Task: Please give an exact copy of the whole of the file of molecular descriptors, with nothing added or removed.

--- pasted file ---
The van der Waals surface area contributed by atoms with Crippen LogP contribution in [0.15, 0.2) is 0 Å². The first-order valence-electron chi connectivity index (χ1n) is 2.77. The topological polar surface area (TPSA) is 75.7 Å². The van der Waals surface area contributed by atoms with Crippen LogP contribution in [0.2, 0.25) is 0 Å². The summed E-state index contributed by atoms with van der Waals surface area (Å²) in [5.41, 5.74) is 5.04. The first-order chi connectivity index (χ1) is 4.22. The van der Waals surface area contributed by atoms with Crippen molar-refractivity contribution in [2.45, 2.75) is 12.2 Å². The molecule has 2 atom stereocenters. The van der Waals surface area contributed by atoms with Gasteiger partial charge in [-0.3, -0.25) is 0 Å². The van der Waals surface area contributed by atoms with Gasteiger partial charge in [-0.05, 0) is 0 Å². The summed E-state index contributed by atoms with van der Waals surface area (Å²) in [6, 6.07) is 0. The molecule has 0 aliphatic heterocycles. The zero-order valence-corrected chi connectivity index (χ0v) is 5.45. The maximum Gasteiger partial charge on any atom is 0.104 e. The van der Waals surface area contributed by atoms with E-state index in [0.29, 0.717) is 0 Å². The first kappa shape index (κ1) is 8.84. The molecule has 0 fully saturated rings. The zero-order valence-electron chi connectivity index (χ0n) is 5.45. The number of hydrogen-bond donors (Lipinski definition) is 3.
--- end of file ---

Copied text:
The van der Waals surface area contributed by atoms with Crippen LogP contribution in [0.15, 0.2) is 0 Å². The first-order valence-electron chi connectivity index (χ1n) is 2.77. The topological polar surface area (TPSA) is 75.7 Å². The van der Waals surface area contributed by atoms with Crippen LogP contribution in [0.2, 0.25) is 0 Å². The summed E-state index contributed by atoms with van der Waals surface area (Å²) in [5.41, 5.74) is 5.04. The first-order chi connectivity index (χ1) is 4.22. The van der Waals surface area contributed by atoms with Crippen molar-refractivity contribution in [2.45, 2.75) is 12.2 Å². The molecule has 2 atom stereocenters. The van der Waals surface area contributed by atoms with Gasteiger partial charge in [-0.3, -0.25) is 0 Å². The van der Waals surface area contributed by atoms with Gasteiger partial charge in [-0.05, 0) is 0 Å². The summed E-state index contributed by atoms with van der Waals surface area (Å²) in [6, 6.07) is 0. The molecule has 0 aliphatic heterocycles. The zero-order valence-corrected chi connectivity index (χ0v) is 5.45. The maximum Gasteiger partial charge on any atom is 0.104 e. The van der Waals surface area contributed by atoms with E-state index in [0.29, 0.717) is 0 Å². The first kappa shape index (κ1) is 8.84. The molecule has 0 fully saturated rings. The zero-order valence-electron chi connectivity index (χ0n) is 5.45. The number of hydrogen-bond donors (Lipinski definition) is 3.